Elsewhere, Jesus sums up the burden of the law: love God and love one another. It’s that simple. So easy a child can understand it and get it right.

 It’s not that the rest of us like to make things complicated for ourselves. Alan Durning has written that when Moses came down from Mt Sinai, the considerations of an ethical life could be summarized in ten bullet points. Now, the flipping of a switch can involve at least that many factors to be considered.2 The burdens of a faithful life are difficult to escape.

 But sometimes, we are tempted to yoke ourselves to expectations and resolutions and demands which miss the point. We put a premium on training ourselves to be independent, self-sufficient leaders, while Jesus invites us to gentleness and humility. We insist on the correct liturgy and music, the right way to do things, while the child makes a joyful noise to God and revels in the spectacle of solemn grown-ups. We make clever arguments and fine points when the innocent child knows that if we make them without love, they are hollow and meaningless.

 And it’s not that there’s anything wrong with being a strong leader. There’s nothing wrong with being smart or clever. There’s certainly nothing wrong with worshiping God with liturgy blessed by tradition and authority and uplifted by fine music and solemn gestures. There’s nothing wrong with trying to get things right, whether we’re preaching or parenting, praying or playing or writing a paper.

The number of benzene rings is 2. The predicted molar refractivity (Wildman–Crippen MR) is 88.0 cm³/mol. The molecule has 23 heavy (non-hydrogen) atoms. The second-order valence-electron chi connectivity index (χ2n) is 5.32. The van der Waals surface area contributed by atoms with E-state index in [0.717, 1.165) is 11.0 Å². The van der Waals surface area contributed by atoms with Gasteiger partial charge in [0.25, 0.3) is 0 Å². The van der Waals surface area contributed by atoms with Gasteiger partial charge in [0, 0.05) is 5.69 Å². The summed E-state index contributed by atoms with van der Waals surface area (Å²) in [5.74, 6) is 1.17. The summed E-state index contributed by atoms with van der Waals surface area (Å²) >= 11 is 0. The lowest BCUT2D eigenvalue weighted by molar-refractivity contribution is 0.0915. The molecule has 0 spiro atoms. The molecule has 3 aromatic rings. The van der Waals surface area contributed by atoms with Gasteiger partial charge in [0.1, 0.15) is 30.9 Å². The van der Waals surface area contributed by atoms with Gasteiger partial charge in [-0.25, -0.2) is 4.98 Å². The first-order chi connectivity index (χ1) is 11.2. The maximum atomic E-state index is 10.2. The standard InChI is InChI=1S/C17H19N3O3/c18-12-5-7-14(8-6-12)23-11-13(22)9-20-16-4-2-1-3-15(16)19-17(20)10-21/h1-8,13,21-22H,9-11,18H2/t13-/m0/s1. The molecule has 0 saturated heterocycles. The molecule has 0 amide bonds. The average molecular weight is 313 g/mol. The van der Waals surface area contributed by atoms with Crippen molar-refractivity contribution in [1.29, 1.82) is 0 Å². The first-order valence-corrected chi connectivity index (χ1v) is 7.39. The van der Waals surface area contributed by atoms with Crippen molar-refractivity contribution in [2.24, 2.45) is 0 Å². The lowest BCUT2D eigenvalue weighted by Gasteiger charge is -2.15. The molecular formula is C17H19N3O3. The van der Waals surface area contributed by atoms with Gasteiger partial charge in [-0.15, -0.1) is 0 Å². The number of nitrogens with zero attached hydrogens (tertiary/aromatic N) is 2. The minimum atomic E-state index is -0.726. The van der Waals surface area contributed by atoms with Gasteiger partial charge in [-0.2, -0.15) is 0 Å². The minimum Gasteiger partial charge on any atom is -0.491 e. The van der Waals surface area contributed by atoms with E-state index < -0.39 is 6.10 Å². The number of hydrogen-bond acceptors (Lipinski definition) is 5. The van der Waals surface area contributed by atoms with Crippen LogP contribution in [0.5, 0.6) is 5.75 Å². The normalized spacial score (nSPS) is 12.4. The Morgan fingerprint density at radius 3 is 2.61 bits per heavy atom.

But when we burden ourselves with excessive demands and perfectionist expectations which have nothing to do with the Gospel of love, of gentleness, of humility and grace, then we trade the lightness of Jesus’ yoke for the smart but heavy baggage of the religious leaders.

 I know it’s a trap that I fall into all the time.

 I’m so ready to take up my cross and follow Jesus that I forget that he has already done the work of the cross and resurrection, without any help from me.